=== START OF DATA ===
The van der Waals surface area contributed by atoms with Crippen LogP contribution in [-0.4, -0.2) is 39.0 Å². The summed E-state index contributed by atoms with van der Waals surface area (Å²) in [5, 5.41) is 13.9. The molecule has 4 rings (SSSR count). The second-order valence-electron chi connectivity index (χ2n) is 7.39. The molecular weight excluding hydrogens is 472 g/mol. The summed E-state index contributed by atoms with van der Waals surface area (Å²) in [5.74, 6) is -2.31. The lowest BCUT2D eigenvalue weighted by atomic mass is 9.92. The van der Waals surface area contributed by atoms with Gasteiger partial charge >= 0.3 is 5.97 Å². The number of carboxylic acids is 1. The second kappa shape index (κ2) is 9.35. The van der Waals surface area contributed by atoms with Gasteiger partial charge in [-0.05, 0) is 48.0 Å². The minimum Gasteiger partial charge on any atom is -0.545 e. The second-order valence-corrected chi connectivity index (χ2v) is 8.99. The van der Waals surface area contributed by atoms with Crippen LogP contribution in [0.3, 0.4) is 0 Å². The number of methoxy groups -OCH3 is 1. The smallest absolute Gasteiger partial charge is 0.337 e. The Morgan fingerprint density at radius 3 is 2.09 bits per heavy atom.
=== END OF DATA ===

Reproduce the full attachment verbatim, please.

The van der Waals surface area contributed by atoms with Crippen LogP contribution in [-0.4, -0.2) is 39.0 Å². The summed E-state index contributed by atoms with van der Waals surface area (Å²) in [5, 5.41) is 13.9. The molecule has 4 rings (SSSR count). The second-order valence-electron chi connectivity index (χ2n) is 7.39. The molecular weight excluding hydrogens is 472 g/mol. The summed E-state index contributed by atoms with van der Waals surface area (Å²) in [5.74, 6) is -2.31. The lowest BCUT2D eigenvalue weighted by atomic mass is 9.92. The van der Waals surface area contributed by atoms with Gasteiger partial charge >= 0.3 is 5.97 Å². The number of carboxylic acids is 1. The second kappa shape index (κ2) is 9.35. The van der Waals surface area contributed by atoms with Gasteiger partial charge in [-0.05, 0) is 48.0 Å². The minimum Gasteiger partial charge on any atom is -0.545 e. The second-order valence-corrected chi connectivity index (χ2v) is 8.99. The van der Waals surface area contributed by atoms with Crippen LogP contribution in [0.3, 0.4) is 0 Å². The number of methoxy groups -OCH3 is 1. The smallest absolute Gasteiger partial charge is 0.337 e. The Morgan fingerprint density at radius 3 is 2.09 bits per heavy atom.